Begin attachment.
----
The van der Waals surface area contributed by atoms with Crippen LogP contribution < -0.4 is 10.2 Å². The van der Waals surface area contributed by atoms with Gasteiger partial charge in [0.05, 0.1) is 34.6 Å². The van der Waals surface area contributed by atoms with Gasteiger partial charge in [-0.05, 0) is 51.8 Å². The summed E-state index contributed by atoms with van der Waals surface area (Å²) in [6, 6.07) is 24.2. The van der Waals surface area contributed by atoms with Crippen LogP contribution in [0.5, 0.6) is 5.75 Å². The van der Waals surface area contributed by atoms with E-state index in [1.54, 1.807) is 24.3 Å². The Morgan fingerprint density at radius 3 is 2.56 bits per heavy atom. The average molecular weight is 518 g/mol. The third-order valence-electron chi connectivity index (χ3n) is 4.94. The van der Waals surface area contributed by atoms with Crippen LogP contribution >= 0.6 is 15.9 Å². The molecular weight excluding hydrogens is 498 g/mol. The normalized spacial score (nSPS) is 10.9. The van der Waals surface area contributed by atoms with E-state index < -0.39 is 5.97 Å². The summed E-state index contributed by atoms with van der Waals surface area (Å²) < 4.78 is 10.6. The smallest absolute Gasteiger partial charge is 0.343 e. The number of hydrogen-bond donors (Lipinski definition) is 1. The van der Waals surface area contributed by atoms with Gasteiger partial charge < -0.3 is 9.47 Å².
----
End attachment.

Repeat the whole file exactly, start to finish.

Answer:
The van der Waals surface area contributed by atoms with Crippen LogP contribution < -0.4 is 10.2 Å². The van der Waals surface area contributed by atoms with Gasteiger partial charge in [0.05, 0.1) is 34.6 Å². The van der Waals surface area contributed by atoms with Gasteiger partial charge in [-0.05, 0) is 51.8 Å². The summed E-state index contributed by atoms with van der Waals surface area (Å²) in [6, 6.07) is 24.2. The van der Waals surface area contributed by atoms with Crippen LogP contribution in [0.5, 0.6) is 5.75 Å². The van der Waals surface area contributed by atoms with E-state index in [1.54, 1.807) is 24.3 Å². The Morgan fingerprint density at radius 3 is 2.56 bits per heavy atom. The average molecular weight is 518 g/mol. The third-order valence-electron chi connectivity index (χ3n) is 4.94. The van der Waals surface area contributed by atoms with Crippen LogP contribution >= 0.6 is 15.9 Å². The molecular weight excluding hydrogens is 498 g/mol. The normalized spacial score (nSPS) is 10.9. The van der Waals surface area contributed by atoms with E-state index < -0.39 is 5.97 Å². The summed E-state index contributed by atoms with van der Waals surface area (Å²) < 4.78 is 10.6. The smallest absolute Gasteiger partial charge is 0.343 e. The number of hydrogen-bond donors (Lipinski definition) is 1. The van der Waals surface area contributed by atoms with Gasteiger partial charge < -0.3 is 9.47 Å².